We each have a limited amount of time and energy to devote to training. This time is valuable and we need to use it as effectively as possible. Unfortunately, many runners put large amounts of time and energy into training and achieve only mediocre results. The same training mistakes get repeated over and over. Let’s take a look at 4 common running-related training errors. By avoiding these pitfalls you will help optimise the effectiveness of your training and make best of use of your precious training time.
#1: Running intervals too fast
The purpose of interval training is to increase your maximal aerobic capacity (VO2 max). The best way to improve your VO2 max is to run intervals so that you accumulate time at (or close to) your current VO2 max pace. For most runners, VO2 max pace is about 3 km race pace. Training at 3K to 5K race pace will work your cardiovascular system to its limit, which will help increase the stroke volume of your heart and improve your muscles’ ability to use oxygen to produce energy aerobically. If you run your intervals faster than this, you will train your lactic acid (anaerobic) system more and provide less stimulus to improve your aerobic capacity. This is a mistake because for distance runners the aerobic system provides the vast majority of the energy used.
#2: Running intervals that are too short
As discussed in common training mistake #1, to improve your VO2 max you need to accumulate time running at, or close to, your current VO2 max. Your aerobic system, however, doesn’t reach VO2 max as soon as you start an interval. It can take up to a minute for your cardiovascular system to work at its maximal capacity. If you run intervals of 400 metres or less, therefore, you will not accumulate much time in the optimal intensity range. The best way to rack up time at VO2 max over the course of a workout is to run intervals of two to six minutes duration.
If you run one km intervals in 3:45, you are maintaining VO2 max for a solid three minutes. In a workout of eight times one km, you would accumulate about 24 minutes at VO2 max pace which provides a strong stimulus to improve your VO2 max. Unfortunately, some athletes persist running short intervals, perhaps because repeat 200’s or 400’s are not as tough mentally as having to maintain pace during longer intervals. An athlete recently justified these sessions by saying they allowed him to maintain good running form. That’s fine, as long as he is allowed to stop every few hundred meters during a race. These short intervals can be of some benefit if the athlete uses a very short rest interval so oxygen consumption doesn’t have time to go down too much between intervals. Still, 8 times one km is better preparation both physiologically and mentally than 20 x 400 metres.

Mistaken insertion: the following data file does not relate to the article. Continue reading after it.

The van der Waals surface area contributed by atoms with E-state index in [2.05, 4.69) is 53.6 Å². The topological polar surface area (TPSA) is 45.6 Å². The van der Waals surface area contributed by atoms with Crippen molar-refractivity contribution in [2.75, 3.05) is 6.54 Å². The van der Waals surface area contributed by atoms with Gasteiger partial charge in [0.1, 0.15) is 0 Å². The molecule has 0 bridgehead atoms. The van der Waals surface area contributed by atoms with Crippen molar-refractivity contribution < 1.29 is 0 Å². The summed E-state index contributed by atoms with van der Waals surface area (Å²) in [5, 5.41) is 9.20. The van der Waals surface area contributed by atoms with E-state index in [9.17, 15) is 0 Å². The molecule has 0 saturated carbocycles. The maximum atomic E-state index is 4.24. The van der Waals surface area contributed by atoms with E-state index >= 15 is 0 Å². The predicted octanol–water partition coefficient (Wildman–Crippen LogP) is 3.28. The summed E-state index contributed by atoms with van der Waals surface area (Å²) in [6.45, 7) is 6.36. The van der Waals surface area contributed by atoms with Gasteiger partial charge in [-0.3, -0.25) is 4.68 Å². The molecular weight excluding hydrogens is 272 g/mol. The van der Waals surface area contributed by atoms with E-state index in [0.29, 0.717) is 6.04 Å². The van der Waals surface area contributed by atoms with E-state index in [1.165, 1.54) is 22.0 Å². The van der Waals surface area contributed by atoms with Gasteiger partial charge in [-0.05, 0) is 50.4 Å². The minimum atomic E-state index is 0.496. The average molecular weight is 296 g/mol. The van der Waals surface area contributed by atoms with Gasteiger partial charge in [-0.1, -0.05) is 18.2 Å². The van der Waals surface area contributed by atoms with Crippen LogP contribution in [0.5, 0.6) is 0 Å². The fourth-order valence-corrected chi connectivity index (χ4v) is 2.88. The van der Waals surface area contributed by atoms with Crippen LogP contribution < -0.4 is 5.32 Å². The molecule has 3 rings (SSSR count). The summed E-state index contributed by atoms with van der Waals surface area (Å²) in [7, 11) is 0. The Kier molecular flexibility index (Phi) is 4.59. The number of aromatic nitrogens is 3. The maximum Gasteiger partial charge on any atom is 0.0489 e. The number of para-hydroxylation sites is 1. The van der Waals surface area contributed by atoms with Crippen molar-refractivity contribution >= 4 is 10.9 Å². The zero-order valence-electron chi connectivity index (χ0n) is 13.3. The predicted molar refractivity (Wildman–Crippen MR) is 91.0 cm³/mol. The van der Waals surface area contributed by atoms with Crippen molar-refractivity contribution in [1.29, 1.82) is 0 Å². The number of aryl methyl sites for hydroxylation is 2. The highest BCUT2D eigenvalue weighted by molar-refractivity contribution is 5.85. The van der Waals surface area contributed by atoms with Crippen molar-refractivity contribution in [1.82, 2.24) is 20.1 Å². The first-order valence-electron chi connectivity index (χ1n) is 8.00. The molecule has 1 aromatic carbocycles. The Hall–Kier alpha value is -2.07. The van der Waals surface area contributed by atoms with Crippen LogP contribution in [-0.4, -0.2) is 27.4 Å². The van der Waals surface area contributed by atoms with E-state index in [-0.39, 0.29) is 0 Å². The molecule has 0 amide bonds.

#3: Running too slow on long runs
LSD should stand for long steady distance, not long slow distance. Here’s why.
Glycogen is the storage form of carbohydrate, and when you run low, you run slow. An important objective of long runs is to deplete your glycogen stores which stimulates your muscles and liver to store more glycogen-to help prevent future depletion. Because the faster you run the more glycogen you burn, running your long runs at a solid pace is a more effective way to deplete your glycogen stores (and hence stimulate the muscles to store more) than running slowly.
Similarly, long runs train your muscles to rely more on fat and less on carbohydrates at a given speed so your glycogen stores last longer. If you jog your long runs your body will adapt to burn fat at a very slow pace but will not necessarily be trained to increase the proportion of fat utilised at speeds approaching race pace.
#4: Training too hard on easy days
This is the most common training mistake of all. Say that Abigail feels pretty good on a scheduled easy day and trains too hard. Now, she’s a bit tired for her next hard day, so that workout doesn’t go as well as planned. She’s really annoyed, so runs the next scheduled easy day a bit harder. So begins a vicious cycle in which the easy days are done too hard and the quality of the hard days goes down. The result is mediocre race performances. It takes discipline to go easy when you feel good on a planned recovery day. Using a heart monitor is a good way to prevent yourself from training too hard on your easy days. Keep your heart rate below 75% of your maximal heart rate (or 70% of your heart rate reserve) and let your body recover to allow high quality workouts on your hard training days.
(This column originally appeared in Running Times Magazine.)